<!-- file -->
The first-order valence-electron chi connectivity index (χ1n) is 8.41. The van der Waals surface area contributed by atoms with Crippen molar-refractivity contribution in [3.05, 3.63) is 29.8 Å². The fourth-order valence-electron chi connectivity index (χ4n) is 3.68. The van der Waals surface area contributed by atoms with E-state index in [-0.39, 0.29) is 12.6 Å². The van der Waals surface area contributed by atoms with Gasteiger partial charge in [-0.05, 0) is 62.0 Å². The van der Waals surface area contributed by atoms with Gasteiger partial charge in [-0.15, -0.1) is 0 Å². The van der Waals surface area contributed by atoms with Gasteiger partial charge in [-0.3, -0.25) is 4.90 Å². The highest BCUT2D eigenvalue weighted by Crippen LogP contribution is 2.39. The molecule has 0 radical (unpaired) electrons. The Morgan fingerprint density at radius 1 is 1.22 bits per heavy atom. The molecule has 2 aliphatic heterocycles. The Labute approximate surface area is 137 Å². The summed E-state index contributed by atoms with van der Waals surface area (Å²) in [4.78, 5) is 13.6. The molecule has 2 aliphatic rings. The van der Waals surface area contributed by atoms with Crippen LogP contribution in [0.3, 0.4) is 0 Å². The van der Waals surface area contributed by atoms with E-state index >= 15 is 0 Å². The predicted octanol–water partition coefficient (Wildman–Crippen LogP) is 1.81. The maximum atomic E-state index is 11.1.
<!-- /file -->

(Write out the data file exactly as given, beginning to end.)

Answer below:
The first-order valence-electron chi connectivity index (χ1n) is 8.41. The van der Waals surface area contributed by atoms with Crippen molar-refractivity contribution in [3.05, 3.63) is 29.8 Å². The fourth-order valence-electron chi connectivity index (χ4n) is 3.68. The van der Waals surface area contributed by atoms with E-state index in [-0.39, 0.29) is 12.6 Å². The van der Waals surface area contributed by atoms with Gasteiger partial charge in [-0.05, 0) is 62.0 Å². The van der Waals surface area contributed by atoms with Gasteiger partial charge in [-0.15, -0.1) is 0 Å². The van der Waals surface area contributed by atoms with Gasteiger partial charge in [-0.3, -0.25) is 4.90 Å². The highest BCUT2D eigenvalue weighted by Crippen LogP contribution is 2.39. The molecule has 0 radical (unpaired) electrons. The Morgan fingerprint density at radius 1 is 1.22 bits per heavy atom. The molecule has 2 aliphatic heterocycles. The Labute approximate surface area is 137 Å². The summed E-state index contributed by atoms with van der Waals surface area (Å²) in [4.78, 5) is 13.6. The molecule has 2 aliphatic rings. The van der Waals surface area contributed by atoms with Crippen LogP contribution in [0.3, 0.4) is 0 Å². The van der Waals surface area contributed by atoms with E-state index >= 15 is 0 Å². The predicted octanol–water partition coefficient (Wildman–Crippen LogP) is 1.81. The maximum atomic E-state index is 11.1.